USC vs. UW: Thursday is the New Monday

USC vs. Washington
October 8, 2015 at 6:00pm
Los Angeles Memorial Coliseum: 63,623
Total Time: 3 hours 8 minutes

Can we all just agree that, no matter the outcome, Thursday night games are a terrible idea? Between all the traffic, missing work/school, and lack of tailgating it’s hard to really stop and enjoy the game. Then you get home at some ridiculous hour and have a full day of work/school to look forward to.

The band takes the field and the stadium is still more than half empty

The band takes the field and the stadium is still more than half empty

They are terrible like Cody Kessler was right out of the gates. Did he just fail a midterm or something? Most of his passes were off target, finishing the night with 16/29 (55.2% completion) for 156 yards, 0 TDs and 2 interceptions. He was off from the very start of the game, compounding on his usual errors. Uncoincidentally, it was probably his worst game since the 2013 home loss against Washington State.

Maybe it was because the Washington defense kept hitting after the play. There were multiple roughing the passer penalties and one was even called for targeting. Maybe it was the starting center, Max Tuerk, leaving after injury. Or maybe because backup Toa Lobedahn continually snapping the ball low. Despite all of that, they came just a few plays short of an ugly win. You can blame Kessler some, for sure, but maybe the blame should ultimately go to the 40-year old guy with 20 more years of football experience who gets paid millions of dollars to account for this kind of stuff. Quarterbacks, or any player for that matter, are allowed to have off days. It became quite apparent that throwing the ball, especially the deep ball, wasn’t going to work. And neither were passes to the flats for negative yards. Hey Sark, that’s not what they mean by #tbt. That’s also not how you get people to “Turn Up,” in any sense of the phrase, slang or otherwise.

When asked about not making the adjustment to run more, Sark simply said “Hindsight is 20-20.”

Pretty sure most people had the foresight to see otherwise. The offense was offensive to viewers. Thanks to the whole Thursday night thing, the whole nation got to watch USC stink it up in primetime on ESPN. The dismal third down conversion rate of 7.6% (1 of 13) led to the lowest point total they’ve been held to since a 14-10 showing mid-2013 against Notre Dame. How could they be so unprepared after returning from a bye week? That falls on the coach, as the team falls to 0-2 at home against Pac-12 teams and 3-2 overall.

In one game the defense fails. This game, the offense fails. Watch out special teams, you might be next. Following the trends, USC should beat Notre Dame since Sarkisian usually doesn’t lose two in a row. Then they’re right on schedule to play Utah at home. With Pac-12 having a sweet road field advantage and Utah having notoriously good special teams, the perfect storm can hit the Trojans for to continue their streak of losing every other game. But don’t worry, I’m not done talking about the offense just yet.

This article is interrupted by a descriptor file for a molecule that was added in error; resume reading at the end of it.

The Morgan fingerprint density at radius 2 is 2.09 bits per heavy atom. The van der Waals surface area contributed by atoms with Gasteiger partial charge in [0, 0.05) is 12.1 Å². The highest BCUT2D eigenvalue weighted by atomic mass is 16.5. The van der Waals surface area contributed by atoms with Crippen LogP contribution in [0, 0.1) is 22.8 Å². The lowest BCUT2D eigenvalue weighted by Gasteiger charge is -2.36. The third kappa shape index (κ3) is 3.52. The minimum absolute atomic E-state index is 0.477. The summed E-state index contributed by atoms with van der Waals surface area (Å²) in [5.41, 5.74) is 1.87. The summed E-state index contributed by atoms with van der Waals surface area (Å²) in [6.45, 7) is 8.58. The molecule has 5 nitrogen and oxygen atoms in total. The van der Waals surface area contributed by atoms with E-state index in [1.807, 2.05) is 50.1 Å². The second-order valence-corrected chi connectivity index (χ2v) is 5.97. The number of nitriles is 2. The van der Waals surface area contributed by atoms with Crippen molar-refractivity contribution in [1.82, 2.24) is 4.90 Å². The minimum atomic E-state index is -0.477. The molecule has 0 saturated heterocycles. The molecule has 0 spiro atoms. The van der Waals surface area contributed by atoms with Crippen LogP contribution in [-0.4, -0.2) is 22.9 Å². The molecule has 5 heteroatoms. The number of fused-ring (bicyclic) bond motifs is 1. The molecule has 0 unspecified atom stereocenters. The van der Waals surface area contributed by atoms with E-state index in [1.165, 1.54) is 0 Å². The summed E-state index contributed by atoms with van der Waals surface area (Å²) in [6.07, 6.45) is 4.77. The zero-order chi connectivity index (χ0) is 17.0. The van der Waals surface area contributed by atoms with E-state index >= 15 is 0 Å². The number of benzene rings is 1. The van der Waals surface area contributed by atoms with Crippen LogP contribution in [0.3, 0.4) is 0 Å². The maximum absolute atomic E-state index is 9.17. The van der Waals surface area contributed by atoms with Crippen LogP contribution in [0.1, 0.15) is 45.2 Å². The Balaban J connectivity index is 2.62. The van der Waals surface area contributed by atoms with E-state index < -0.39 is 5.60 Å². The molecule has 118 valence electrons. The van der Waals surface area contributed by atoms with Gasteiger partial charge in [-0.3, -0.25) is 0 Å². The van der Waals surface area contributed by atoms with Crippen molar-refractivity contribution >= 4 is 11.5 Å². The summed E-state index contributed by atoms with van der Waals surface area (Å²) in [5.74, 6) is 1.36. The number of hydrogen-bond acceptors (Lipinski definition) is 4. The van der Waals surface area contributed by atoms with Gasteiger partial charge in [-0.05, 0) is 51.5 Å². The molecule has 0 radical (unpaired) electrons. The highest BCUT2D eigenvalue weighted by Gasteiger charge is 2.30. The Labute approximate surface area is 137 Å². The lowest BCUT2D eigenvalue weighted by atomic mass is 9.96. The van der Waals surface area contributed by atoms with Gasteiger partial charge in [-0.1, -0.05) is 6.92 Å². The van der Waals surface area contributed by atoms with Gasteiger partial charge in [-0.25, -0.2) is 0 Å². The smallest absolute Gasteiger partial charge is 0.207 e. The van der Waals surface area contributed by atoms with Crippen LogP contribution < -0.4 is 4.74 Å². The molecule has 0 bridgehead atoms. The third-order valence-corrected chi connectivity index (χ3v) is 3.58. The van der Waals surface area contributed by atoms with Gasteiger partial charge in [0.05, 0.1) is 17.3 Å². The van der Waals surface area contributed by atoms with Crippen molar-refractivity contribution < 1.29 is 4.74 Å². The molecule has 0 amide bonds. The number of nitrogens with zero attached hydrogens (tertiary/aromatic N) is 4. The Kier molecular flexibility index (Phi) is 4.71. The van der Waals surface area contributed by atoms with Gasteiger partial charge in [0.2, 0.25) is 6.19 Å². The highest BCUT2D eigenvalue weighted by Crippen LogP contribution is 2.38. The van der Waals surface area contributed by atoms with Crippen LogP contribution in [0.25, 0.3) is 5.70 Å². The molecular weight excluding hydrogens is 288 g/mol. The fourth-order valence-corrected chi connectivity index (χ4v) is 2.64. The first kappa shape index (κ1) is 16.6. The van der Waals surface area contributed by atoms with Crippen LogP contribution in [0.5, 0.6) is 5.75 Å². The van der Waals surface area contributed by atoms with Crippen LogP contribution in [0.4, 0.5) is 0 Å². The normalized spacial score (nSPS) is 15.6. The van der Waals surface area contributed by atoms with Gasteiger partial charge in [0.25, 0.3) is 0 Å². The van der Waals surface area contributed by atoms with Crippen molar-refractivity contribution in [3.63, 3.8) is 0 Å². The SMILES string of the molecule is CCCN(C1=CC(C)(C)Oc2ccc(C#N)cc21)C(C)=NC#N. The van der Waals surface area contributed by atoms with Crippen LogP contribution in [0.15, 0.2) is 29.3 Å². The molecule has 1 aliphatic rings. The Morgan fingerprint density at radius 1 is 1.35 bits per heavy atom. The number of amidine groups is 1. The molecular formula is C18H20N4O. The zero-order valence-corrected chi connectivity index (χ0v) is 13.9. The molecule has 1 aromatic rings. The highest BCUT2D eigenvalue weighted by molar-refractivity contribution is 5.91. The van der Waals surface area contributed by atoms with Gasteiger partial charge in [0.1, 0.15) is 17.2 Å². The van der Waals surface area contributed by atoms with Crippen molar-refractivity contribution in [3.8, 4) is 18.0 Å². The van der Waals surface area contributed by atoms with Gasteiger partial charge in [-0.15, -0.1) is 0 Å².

The three turnovers USC gave up is the highest by a Sarkisian-coached USC team. Last season, the Trojans only lost a total of 12, good for #2 in the nation. Thanks to mistakes and subpar play, the Huskies only managed to get 7 points off those turnovers.

The normally accurate kicker, Cameron Van Winkle, missed a 31-yard field goal attempt, dropping his career 90% from the 30-39 yard range down to 81%. If UW true freshman quarterback, Jake Browning, had a little more experience, he could’ve connected on some of those deep passes and put the game away long before USC’s final drive in the fourth quarter. Much like USC, the Huskies bungled themselves up with penalties that kept the game close.

The inter-Pac-12 game penalties continue to plague this USC team. They were flagged 8 times for 62 yards. Quite comically, no infraction or player got called twice. Each of the flags were all unique little snowflakes commited by different people: offensive facemask, unsportsmanlike conduct, illegal shift, false start, substitution infraction, illegal formation, holding, and offside. Eight strangers with one deadly connection—and it’s not disagreements over Daisy Domergue.

Right down to the end of this painful, USC managed to stay in it. After scoring on the RoJo touchdown, the crowd woke up and probably surprised the crap out of Washington. The defense then delivers a tackle for a loss and sack to pitch a three-and-out. The USC offense answers…with three straight passes to get their very own three-and-out. The defense trots back out and scrapes together another three-and-out. This your chance offense! Nope, let’s botch lining up and waste a timeout. That wouldn’t be the end of the problems though.

The decision-making on the final set of downs was downright baffling. USC was at the Washington 25-yard line with a 3rd-and-6 with the following to consider:

  • Kessler throwing badly most of the night
  • Offensive line not pass-blocking well half the time
  • Averaging over 6 yards per carry
  • Down by 5

Put in a fullback and run the ball. If you get the first down, nothing to worry about. Keep going. Even if you don’t convert, it should be a convertable 4th-and-short. Instead, the call is to try a pass. Okay. Kessler feels phantom pressure, scrambles and gets sacked even though Adoree’ was open across the middle. Fine, you still got a shot at the end zone to try to win it. Wait what?